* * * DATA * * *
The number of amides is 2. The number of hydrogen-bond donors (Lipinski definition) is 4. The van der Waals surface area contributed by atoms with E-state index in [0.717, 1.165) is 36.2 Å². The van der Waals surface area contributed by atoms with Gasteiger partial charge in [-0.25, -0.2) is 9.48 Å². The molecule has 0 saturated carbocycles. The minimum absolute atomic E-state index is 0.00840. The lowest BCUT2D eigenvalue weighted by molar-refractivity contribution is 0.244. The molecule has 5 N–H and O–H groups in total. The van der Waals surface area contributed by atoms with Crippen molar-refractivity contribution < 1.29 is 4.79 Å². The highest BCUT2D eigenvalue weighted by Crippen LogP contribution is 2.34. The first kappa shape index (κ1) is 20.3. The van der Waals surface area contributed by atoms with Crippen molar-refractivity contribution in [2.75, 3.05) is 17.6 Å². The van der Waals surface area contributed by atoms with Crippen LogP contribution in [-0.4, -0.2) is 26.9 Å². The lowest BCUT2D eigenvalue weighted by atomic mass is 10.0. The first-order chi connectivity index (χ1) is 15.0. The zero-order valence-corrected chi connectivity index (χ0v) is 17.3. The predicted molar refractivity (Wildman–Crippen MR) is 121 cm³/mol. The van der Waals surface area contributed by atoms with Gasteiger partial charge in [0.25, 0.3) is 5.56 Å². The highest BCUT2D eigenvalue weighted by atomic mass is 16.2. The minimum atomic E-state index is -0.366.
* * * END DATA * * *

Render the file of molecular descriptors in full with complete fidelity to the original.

The number of amides is 2. The number of hydrogen-bond donors (Lipinski definition) is 4. The van der Waals surface area contributed by atoms with E-state index in [0.717, 1.165) is 36.2 Å². The van der Waals surface area contributed by atoms with Gasteiger partial charge in [-0.25, -0.2) is 9.48 Å². The molecule has 0 saturated carbocycles. The minimum absolute atomic E-state index is 0.00840. The lowest BCUT2D eigenvalue weighted by molar-refractivity contribution is 0.244. The molecule has 5 N–H and O–H groups in total. The van der Waals surface area contributed by atoms with Crippen molar-refractivity contribution < 1.29 is 4.79 Å². The highest BCUT2D eigenvalue weighted by Crippen LogP contribution is 2.34. The first kappa shape index (κ1) is 20.3. The van der Waals surface area contributed by atoms with Crippen molar-refractivity contribution in [2.75, 3.05) is 17.6 Å². The van der Waals surface area contributed by atoms with Crippen LogP contribution in [-0.4, -0.2) is 26.9 Å². The lowest BCUT2D eigenvalue weighted by atomic mass is 10.0. The first-order chi connectivity index (χ1) is 15.0. The zero-order valence-corrected chi connectivity index (χ0v) is 17.3. The predicted molar refractivity (Wildman–Crippen MR) is 121 cm³/mol. The van der Waals surface area contributed by atoms with Gasteiger partial charge in [0.25, 0.3) is 5.56 Å². The highest BCUT2D eigenvalue weighted by atomic mass is 16.2. The minimum atomic E-state index is -0.366.